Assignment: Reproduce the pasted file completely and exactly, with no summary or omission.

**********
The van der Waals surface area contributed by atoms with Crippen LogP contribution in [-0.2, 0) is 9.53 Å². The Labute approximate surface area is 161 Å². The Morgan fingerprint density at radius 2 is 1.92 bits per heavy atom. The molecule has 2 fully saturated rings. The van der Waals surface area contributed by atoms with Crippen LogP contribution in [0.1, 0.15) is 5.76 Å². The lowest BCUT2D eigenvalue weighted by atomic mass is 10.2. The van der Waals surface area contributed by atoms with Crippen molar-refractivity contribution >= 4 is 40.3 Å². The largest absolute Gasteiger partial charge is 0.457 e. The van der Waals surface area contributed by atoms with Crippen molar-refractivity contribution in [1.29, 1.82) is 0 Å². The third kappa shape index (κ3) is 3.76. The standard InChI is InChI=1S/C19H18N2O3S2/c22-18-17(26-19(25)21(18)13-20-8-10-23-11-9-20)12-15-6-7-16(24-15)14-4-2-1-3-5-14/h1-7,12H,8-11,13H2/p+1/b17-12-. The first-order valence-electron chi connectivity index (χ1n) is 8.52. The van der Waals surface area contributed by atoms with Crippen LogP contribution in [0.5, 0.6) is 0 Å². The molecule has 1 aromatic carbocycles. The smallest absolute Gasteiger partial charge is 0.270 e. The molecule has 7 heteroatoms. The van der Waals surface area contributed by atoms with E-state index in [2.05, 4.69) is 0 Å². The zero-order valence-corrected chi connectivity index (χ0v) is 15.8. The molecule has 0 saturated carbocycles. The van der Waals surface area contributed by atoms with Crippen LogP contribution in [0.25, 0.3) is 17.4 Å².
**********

The van der Waals surface area contributed by atoms with Crippen LogP contribution in [-0.2, 0) is 9.53 Å². The Labute approximate surface area is 161 Å². The Morgan fingerprint density at radius 2 is 1.92 bits per heavy atom. The molecule has 2 fully saturated rings. The van der Waals surface area contributed by atoms with Crippen LogP contribution in [0.1, 0.15) is 5.76 Å². The lowest BCUT2D eigenvalue weighted by atomic mass is 10.2. The van der Waals surface area contributed by atoms with Crippen molar-refractivity contribution >= 4 is 40.3 Å². The largest absolute Gasteiger partial charge is 0.457 e. The van der Waals surface area contributed by atoms with Crippen molar-refractivity contribution in [1.29, 1.82) is 0 Å². The third kappa shape index (κ3) is 3.76. The standard InChI is InChI=1S/C19H18N2O3S2/c22-18-17(26-19(25)21(18)13-20-8-10-23-11-9-20)12-15-6-7-16(24-15)14-4-2-1-3-5-14/h1-7,12H,8-11,13H2/p+1/b17-12-. The first-order valence-electron chi connectivity index (χ1n) is 8.52. The van der Waals surface area contributed by atoms with Crippen LogP contribution in [0.5, 0.6) is 0 Å². The molecule has 1 aromatic carbocycles. The smallest absolute Gasteiger partial charge is 0.270 e. The molecule has 7 heteroatoms. The van der Waals surface area contributed by atoms with E-state index in [2.05, 4.69) is 0 Å². The zero-order valence-corrected chi connectivity index (χ0v) is 15.8. The molecule has 0 saturated carbocycles. The van der Waals surface area contributed by atoms with Crippen LogP contribution in [0.25, 0.3) is 17.4 Å².